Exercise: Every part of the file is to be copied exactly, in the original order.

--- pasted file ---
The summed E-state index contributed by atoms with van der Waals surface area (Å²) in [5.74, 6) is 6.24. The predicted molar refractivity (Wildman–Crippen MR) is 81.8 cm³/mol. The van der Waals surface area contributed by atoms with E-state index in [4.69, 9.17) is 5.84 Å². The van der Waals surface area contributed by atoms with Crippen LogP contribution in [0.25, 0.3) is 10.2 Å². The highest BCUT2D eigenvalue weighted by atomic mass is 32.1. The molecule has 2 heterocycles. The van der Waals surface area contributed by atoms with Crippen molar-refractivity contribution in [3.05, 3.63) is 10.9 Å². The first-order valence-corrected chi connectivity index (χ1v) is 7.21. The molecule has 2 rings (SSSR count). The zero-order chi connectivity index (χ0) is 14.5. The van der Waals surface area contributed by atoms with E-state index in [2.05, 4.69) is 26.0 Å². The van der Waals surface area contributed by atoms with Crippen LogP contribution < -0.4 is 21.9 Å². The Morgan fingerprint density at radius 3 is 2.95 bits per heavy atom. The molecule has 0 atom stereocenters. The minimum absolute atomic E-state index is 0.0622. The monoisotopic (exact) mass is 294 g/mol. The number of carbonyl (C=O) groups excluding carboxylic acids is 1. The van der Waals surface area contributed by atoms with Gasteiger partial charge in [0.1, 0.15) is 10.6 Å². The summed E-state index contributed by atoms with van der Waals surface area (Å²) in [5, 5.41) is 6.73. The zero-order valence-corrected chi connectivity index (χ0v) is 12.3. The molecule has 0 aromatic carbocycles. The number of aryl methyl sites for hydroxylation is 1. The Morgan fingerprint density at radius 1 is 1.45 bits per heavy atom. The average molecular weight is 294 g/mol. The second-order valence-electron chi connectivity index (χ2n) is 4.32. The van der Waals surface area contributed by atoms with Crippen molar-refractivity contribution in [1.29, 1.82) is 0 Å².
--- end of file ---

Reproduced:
The summed E-state index contributed by atoms with van der Waals surface area (Å²) in [5.74, 6) is 6.24. The predicted molar refractivity (Wildman–Crippen MR) is 81.8 cm³/mol. The van der Waals surface area contributed by atoms with E-state index in [4.69, 9.17) is 5.84 Å². The van der Waals surface area contributed by atoms with Crippen LogP contribution in [0.25, 0.3) is 10.2 Å². The highest BCUT2D eigenvalue weighted by atomic mass is 32.1. The molecule has 2 heterocycles. The van der Waals surface area contributed by atoms with Crippen molar-refractivity contribution in [3.05, 3.63) is 10.9 Å². The first-order valence-corrected chi connectivity index (χ1v) is 7.21. The molecule has 2 rings (SSSR count). The zero-order chi connectivity index (χ0) is 14.5. The van der Waals surface area contributed by atoms with E-state index in [2.05, 4.69) is 26.0 Å². The van der Waals surface area contributed by atoms with Crippen LogP contribution < -0.4 is 21.9 Å². The Morgan fingerprint density at radius 3 is 2.95 bits per heavy atom. The molecule has 0 atom stereocenters. The minimum absolute atomic E-state index is 0.0622. The monoisotopic (exact) mass is 294 g/mol. The number of carbonyl (C=O) groups excluding carboxylic acids is 1. The van der Waals surface area contributed by atoms with Gasteiger partial charge in [0.1, 0.15) is 10.6 Å². The summed E-state index contributed by atoms with van der Waals surface area (Å²) in [5, 5.41) is 6.73. The zero-order valence-corrected chi connectivity index (χ0v) is 12.3. The molecule has 0 aromatic carbocycles. The number of aryl methyl sites for hydroxylation is 1. The Morgan fingerprint density at radius 1 is 1.45 bits per heavy atom. The average molecular weight is 294 g/mol. The second-order valence-electron chi connectivity index (χ2n) is 4.32. The van der Waals surface area contributed by atoms with Crippen molar-refractivity contribution in [1.29, 1.82) is 0 Å².